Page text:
Uncertainty over the fund’s approval in this former Eastern Bloc nation that adopted the euro only in 2009 is laying bare the political crisis within the economic crisis that is rocking Europe and threatening global markets.
Though rooted in the fiscal woes of nations such as near-bankrupt Greece, Europe’s economic problems have ballooned largely because of indecision and infighting among the nations in the euro zone — a currency union that critics say was simply not built for crisis management.
What would have happened, for instance, if Washington needed the approval of all 50 states before proceeding with its plan to rescue ailing U.S. financial institutions in the wake of the collapse of Lehman Brothers in September 2008? But the euro zone is a confederation of member states lacking a powerful executive and legislative branch. The situation illustrates, critics say, the built-in flaws of the currency union.
European leaders, for instance, did not count on one Richard Sulik, a dapper 43-year-old who is the speaker of parliament in this quaint capital nestled in the foothills of the Carpathian Mountains. Sulik’s Freedom and Solidarity Party calls the plan an unfair bailout of profligate Greeks and fat-cat German and French bankers that poor Slovaks can’t afford. It is vowing to block the rescue fund in a vote next week or make its passage incumbent on a rule that could give this nation of 5.4 million veto power over the use of bailout funds — a move that could spark a showdown with its bigger neighbors.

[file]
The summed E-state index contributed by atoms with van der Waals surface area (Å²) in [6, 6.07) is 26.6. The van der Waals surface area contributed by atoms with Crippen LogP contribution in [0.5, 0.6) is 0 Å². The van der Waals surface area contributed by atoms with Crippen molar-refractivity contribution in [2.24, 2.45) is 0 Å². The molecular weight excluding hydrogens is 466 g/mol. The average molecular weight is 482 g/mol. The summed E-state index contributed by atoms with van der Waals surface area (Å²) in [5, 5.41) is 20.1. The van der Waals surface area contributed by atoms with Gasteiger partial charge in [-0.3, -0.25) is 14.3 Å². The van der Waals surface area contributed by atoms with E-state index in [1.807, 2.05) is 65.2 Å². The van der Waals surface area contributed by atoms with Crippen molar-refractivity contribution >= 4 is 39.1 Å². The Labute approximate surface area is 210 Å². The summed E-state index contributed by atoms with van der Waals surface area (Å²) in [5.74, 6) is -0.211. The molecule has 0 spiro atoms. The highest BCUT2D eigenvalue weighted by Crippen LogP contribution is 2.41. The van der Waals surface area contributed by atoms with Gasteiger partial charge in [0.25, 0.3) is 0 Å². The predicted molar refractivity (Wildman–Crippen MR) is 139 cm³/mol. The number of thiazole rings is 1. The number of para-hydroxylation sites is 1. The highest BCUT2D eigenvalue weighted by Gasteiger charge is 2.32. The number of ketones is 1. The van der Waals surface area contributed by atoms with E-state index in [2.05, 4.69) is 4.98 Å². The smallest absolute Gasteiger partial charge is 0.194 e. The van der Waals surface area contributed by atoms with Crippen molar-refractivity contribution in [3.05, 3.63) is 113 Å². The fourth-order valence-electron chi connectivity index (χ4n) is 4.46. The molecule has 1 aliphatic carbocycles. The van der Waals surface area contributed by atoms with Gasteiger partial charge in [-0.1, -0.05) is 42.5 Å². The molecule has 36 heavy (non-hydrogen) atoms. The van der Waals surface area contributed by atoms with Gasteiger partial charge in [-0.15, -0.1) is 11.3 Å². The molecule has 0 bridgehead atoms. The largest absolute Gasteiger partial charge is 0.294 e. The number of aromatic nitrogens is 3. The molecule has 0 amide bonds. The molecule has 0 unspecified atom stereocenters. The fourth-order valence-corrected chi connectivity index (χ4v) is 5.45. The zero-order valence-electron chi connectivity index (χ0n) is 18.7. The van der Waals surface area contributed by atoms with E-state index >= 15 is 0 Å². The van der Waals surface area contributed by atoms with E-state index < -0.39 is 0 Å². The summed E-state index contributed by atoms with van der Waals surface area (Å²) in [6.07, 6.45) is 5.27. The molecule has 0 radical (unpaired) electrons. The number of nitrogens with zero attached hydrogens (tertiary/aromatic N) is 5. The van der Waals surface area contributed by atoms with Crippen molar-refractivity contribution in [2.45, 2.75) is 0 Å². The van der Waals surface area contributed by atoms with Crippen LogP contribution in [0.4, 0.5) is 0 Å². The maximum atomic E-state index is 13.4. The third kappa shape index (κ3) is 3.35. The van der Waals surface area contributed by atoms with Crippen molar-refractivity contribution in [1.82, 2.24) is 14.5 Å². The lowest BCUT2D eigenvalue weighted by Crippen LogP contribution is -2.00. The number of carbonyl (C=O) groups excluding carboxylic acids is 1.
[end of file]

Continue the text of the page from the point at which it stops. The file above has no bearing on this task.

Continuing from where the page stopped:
If the measure is approved here — as its supporters pledge will happen — it seems likely to pass in a deal that could result in the fall of the government, ushering in a period of uncertainty that economists warn could see Slovakia slide into its own budget crunch. The other holdout thus far, even tinier Malta, has delayed a vote on the fund until next week, citing concerns over the size of its contributions.
“Our goal here is to prevent the passage of this rescue fund,” Sulik said. “This country should not have to pay for Greek pensions or French banks.”
Speaking from his office, amply stocked with a humidor and wet bar, he added that if he were an investor in troubled European debt right now, “I, too, would feel bad about what we are doing.”
Lack of consensus
In fact, experts note, the euro zone — anchored by mighty Germany, itself torn politically over how much it should commit to the rescue of its neighbors — has had the financial wherewithal to solve the crisis quickly from the beginning. But torn by domestic politics, rife with bureaucracy and ruled by consensus, the region has failed to find the political cohesion and leadership required to do it, instead buying time with half-measures that have served only to further rattle investors.
“It was folly to create this system. It will be written about for centuries as a kind of historical monument to collective folly,” William Hague, Britain’s foreign minister and a longtime critic of the euro, told the Spectator magazine this week. “But it’s there and we have to deal with it.”
One of the roots of the opposition in Slovakia is the widely held belief that even the new, bolstered rescue fund is just another stopgap that will not be enough to contain the ballooning crisis.